I was struck by this description of social and intellectual attitudes in the ancient world in Ivor Davidson's Birth of the Church (Baker):
"The followers of Graeco-Roman religions would not have felt the same kinds of responsibilities spiritually as those from Jewish backgrounds. The idea of sin as moral guilt, concepts of estrangement and alienation from divine favor; and the prospect of judgment in a life beyond the present one would not have been automatically assimilable by pagan hearers....Many in the ancient world would not instinctively have understood conversion as a process by which a guilt-ridden, broken individual found inner peace and joy through a crisis of repentance and dedication to God, but they would have known very well what was meant by a shift from one way of living to another in terms of intellectual commitments, social identity, and ethical behaviour."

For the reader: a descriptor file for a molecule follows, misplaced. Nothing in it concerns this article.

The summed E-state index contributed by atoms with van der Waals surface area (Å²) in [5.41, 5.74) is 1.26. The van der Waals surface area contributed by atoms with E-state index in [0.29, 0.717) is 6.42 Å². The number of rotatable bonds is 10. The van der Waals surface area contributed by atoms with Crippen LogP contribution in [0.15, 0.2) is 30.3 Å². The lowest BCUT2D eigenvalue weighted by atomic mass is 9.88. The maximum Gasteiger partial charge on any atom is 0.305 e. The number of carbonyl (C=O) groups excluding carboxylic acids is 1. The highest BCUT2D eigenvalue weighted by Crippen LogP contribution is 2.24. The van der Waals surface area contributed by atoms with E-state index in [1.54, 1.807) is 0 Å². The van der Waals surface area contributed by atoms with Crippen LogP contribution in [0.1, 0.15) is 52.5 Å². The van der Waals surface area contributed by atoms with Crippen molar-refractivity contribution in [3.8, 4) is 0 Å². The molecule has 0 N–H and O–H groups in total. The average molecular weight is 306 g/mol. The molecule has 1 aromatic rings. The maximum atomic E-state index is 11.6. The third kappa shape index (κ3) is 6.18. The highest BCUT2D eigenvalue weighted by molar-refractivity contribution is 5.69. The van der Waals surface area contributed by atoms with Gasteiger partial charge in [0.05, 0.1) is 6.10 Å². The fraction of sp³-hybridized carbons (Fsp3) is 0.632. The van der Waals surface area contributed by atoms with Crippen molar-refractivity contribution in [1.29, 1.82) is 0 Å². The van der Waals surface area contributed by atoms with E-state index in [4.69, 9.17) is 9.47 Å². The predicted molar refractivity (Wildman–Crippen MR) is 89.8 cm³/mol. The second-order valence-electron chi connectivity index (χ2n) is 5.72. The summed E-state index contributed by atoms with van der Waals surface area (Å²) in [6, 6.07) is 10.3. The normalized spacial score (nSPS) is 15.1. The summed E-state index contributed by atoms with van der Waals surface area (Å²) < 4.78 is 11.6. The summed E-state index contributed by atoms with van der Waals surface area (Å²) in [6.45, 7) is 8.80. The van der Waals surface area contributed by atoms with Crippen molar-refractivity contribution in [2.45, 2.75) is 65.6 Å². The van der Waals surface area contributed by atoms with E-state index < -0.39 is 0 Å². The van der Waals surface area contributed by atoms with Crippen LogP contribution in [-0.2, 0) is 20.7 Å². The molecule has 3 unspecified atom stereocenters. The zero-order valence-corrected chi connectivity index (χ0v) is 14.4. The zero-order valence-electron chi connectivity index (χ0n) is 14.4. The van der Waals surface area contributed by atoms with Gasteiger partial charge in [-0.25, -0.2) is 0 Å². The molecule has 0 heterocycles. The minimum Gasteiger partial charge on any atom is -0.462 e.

Given that this was the context for the exponential growth of Christianity in the second and third centuries, it is surely encouraging to see that many of the same factors apply today. It reaffirms my belief that the patristic authors are as valuable to us for the way they ask the right questions, as to any particular answers they may give.
Thursday, September 14, 2006
Carl Trueman on the World of the Patristic Fathers
Trueman from the Reformation21 blog: